George Eaton is political editor of the New Statesman.

This article first appeared in the 28 January 2013 issue of the New Statesman, After Chavez

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Want to know how you really behave as a doctor? Watch yourself on video

There is nothing quite like watching oneself at work to spur development – and videos can help us understand patients, too.

One of the most useful tools I have as a GP trainer is my video camera. Periodically, and always with patients’ permission, I place it in the corner of my registrar’s room. We then look through their consultations together during a tutorial.

There is nothing quite like watching oneself at work to spur development. One of my trainees – a lovely guy called Nick – was appalled to find that he wheeled his chair closer and closer to the patient as he narrowed down the diagnosis with a series of questions. It was entirely unconscious, but somewhat intimidating, and he never repeated it once he’d seen the recording. Whether it’s spending half the consultation staring at the computer screen, or slipping into baffling technospeak, or parroting “OK” after every comment a patient makes, we all have unhelpful mannerisms of which we are blithely unaware.

Videos are a great way of understanding how patients communicate, too. Another registrar, Anthony, had spent several years as a rheumatologist before switching to general practice, so when consulted by Yvette he felt on familiar ground. She began by saying she thought she had carpal tunnel syndrome. Anthony confirmed the diagnosis with some clinical tests, then went on to establish the impact it was having on Yvette’s life. Her sleep was disturbed every night, and she was no longer able to pick up and carry her young children. Her desperation for a swift cure came across loud and clear.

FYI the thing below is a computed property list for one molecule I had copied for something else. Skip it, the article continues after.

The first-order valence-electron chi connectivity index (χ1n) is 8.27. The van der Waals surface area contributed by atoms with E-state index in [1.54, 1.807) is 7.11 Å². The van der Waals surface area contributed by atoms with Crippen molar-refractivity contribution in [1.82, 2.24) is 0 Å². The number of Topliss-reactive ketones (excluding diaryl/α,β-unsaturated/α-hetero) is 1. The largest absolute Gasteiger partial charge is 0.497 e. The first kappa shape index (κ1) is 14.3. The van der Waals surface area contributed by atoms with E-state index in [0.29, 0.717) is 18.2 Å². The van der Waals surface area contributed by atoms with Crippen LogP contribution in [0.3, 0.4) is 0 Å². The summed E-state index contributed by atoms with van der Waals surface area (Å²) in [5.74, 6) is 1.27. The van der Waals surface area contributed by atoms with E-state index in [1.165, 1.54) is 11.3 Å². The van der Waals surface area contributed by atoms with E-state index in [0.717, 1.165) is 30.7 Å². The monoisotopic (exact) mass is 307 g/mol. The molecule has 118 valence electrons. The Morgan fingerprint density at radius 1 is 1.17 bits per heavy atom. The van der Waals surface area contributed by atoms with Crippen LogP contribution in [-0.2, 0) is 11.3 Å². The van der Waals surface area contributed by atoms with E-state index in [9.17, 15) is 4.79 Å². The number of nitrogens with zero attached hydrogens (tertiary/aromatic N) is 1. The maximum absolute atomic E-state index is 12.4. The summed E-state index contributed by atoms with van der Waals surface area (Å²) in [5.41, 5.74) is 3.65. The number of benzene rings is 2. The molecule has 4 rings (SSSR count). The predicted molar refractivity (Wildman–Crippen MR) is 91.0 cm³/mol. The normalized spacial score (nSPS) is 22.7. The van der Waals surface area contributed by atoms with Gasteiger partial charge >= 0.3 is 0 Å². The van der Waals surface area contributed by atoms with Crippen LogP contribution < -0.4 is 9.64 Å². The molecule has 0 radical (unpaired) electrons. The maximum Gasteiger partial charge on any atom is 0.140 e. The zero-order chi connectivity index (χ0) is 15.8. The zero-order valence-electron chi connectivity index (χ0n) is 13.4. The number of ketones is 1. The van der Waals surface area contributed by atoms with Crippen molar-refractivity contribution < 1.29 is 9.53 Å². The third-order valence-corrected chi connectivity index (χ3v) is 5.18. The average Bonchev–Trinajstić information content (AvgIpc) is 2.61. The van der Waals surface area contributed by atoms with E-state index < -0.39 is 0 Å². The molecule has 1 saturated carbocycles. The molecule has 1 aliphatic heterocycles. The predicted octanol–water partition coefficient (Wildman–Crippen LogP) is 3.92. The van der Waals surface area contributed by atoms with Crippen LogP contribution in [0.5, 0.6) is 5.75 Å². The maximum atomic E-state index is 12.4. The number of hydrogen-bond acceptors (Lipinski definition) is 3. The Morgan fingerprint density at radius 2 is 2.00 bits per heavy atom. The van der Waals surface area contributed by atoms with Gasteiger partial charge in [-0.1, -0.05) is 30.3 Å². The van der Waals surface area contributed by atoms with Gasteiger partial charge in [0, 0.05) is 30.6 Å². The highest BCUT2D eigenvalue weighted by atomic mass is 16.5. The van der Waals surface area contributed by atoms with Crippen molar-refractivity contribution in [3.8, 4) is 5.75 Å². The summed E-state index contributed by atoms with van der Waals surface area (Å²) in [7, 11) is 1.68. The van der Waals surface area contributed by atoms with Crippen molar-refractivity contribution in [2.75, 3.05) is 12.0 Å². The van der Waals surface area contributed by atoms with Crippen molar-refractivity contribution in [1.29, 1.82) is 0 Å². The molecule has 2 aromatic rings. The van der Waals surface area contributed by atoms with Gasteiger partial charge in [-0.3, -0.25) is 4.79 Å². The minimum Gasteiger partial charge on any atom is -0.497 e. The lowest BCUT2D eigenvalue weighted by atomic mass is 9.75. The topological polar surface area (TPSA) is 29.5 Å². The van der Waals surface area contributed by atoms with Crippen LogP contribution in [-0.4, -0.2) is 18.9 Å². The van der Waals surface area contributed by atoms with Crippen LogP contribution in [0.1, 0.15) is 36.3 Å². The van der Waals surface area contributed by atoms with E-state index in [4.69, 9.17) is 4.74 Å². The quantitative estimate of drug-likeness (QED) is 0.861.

The consultation then ran into difficulty. There are three things that can help CTS: wrist splints, steroid injections and surgery to release the nerve. Splints are usually the preferred first option because they carry no risk of complications, and are inexpensive to the NHS. We watched as Anthony tried to explain this. Yvette kept raising objections, and even though Anthony did his best to address her concerns, it was clear she remained unconvinced.

The problem for Anthony, as for many doctors, is that much medical training still reflects an era when patients relied heavily on professionals for health information. Today, most will have consulted with Dr Google before presenting to their GP. Sometimes this will have stoked unfounded fears – pretty much any symptom just might be an indication of cancer – and our task then is to put things in proper context. But frequently, as with Yvette, patients have not only worked out what is wrong, they also have firm ideas what to do about it.

We played the video through again, and I highlighted the numerous subtle cues that Yvette had offered. Like many patients, she was reticent about stating outright what she wanted, but the information was there in what she did and didn’t say, and in how she responded to Anthony’s suggestions. By the time we’d finished analysing their exchanges, Anthony could see that Yvette had already decided against splints as being too cumbersome and taking too long to work. For her, a steroid injection was the quickest and surest way to obtain relief.

Competing considerations must be weighed in any “shared” decision between a doctor and patient. Autonomy – the ability for a patient to determine their own care – is of prime importance, but it isn’t unrestricted. The balance between doing good and doing harm, of which doctors sometimes have a far clearer appreciation, has to be factored in. Then there are questions of equity and fairness: within a finite NHS budget, doctors have a duty to prioritise the most cost-effective treatments. For the NHS and for Yvette, going straight for surgery wouldn’t have been right – nor did she want it – but a steroid injection is both low-cost and low-risk, and Anthony could see he’d missed the chance to maximise her autonomy.

The lessons he learned from the video had a powerful impact on him, and from that day on he became much more adept at achieving truly shared decisions with his patients.

This article first appeared in the 01 October 2015 issue of the New Statesman, The Tory tide